The Chiefs have been on a meteoric rise in their home country of Australia.
In fact, they’ve dominated domestically, boasting a flawless 24-0 ESEA Premier record, and a win at the CGPL Autumn LAN.
They were set to surprise at IEM Sydney, and surprise they did.
Beating both Renegades and North in best-of-ones on LAN, the Chiefs proved that not only could they potentially take the spot as the best team of Australians in the world, but that they could also go man-for-man with international sides.
These upsets saw them gain media attention from around the world and earn a new interest from Australian fans who tend not to look within their own countries talent pool.
Malta talked to Dot Esports about the problems facing Australian CS, where the Chiefs stand against the rest of the world, and more.
What was the boot camp like? When you consider how dominant Chiefs were playing domestically, what can you really get out of a two-week boot camp, especially when you know that Astralis is your first game?
Yeah, obviously when we qualified it was bittersweet, it was like “yes!” we are coming to the biggest event ever… but we are versing Astralis first. So with the bootcamp, the main thing was that we had already integrated [Peter “pecks” Nguyen] into the team with our bootcamp in Adelaide for CGP before. So from there, we didn’t really develop too many new strategies because we already play pretty basic CS, kinda like Astralis does. You have a few strategies, just to secure rounds if the defaults aren’t working, but apart from that we don’t need too much. It was just running through all those, doing lots and lots of dry runs, so just getting onto the server by ourselves, going through those strategies, going through our defaults, just playing rounds out against nobody.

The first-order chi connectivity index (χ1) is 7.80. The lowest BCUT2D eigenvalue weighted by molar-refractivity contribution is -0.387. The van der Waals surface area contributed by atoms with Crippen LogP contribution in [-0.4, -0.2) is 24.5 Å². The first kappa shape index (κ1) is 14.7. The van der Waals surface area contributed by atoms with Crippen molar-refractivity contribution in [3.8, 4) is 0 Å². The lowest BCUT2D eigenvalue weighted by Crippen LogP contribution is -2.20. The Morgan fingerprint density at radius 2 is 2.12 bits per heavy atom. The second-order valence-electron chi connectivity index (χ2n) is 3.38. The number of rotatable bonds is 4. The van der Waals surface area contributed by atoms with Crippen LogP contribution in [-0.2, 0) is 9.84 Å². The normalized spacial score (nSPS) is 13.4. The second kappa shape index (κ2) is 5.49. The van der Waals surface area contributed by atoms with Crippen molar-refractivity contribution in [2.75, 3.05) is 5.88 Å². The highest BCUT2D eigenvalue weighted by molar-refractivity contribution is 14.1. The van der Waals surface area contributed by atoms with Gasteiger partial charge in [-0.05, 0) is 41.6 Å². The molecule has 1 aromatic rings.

That’s just because the practice scene in Australia is really bad… for us I guess. The way we want to play CS in practice is that we are practicing to lose, because just the way were are playing, we are giving the other teams a lot of information and they react off the information we give them, but then we don’t react off the information that they give us.
What is the overall scrim environment like in Australia, especially as a top team? Do other teams recognize that you’re running new strategies and respect that? Or is more that they just want to beat you?
Yeah, that’s the issue with Australian CS. I think everyone plays to win the scrim, and because we’re the big dogs at the moment, it’s like, they’re trying to beat us to grow their confidence. I mean, I understand, it makes sense, especially with the Australian shuffle going on right now and a lot of new players coming in, they don’t really have a bank of tactics to run.
But it’s really annoying for us trying to practice certain things, like for example at the bootcamp, one of our main focuses was flashbangs. Because they’re such an important part of the game, we looked at the statistics and Astralis were, in a full 25 round game, throwing around 25 flashes each. Then, when we checked our stats, it was single-digit flashes. It’s like such a big part of the game and so we focussed on that a lot.
You mentioned the “Australian shuffle.” Over the next three months do you still see Chiefs remaining on top? Do any of these new sides scare you at all?
Honestly, could not be less worried about them (laughs)—and just like that, the interview goes straight to the top page of reddit! The problem with these teams is the experience. We have been playing together as a core of four, for about a year now and then Peter has come into the side in the last few months. And the thing about someone like Peter is that he’s slotted into the side really, really well.
Usually when a new player comes in you have to really learn their playstyle, learn how they play, learn how to use them, but with Pete it’s been so smooth, he’s come into the team, done his job, everything you ask him to do, he’ll swap it up, if you give him any criticism he’ll take it on straight away and apply it. It’s mainly him and how he’s been really good for us, and that’s not something that other teams are so lucky to have.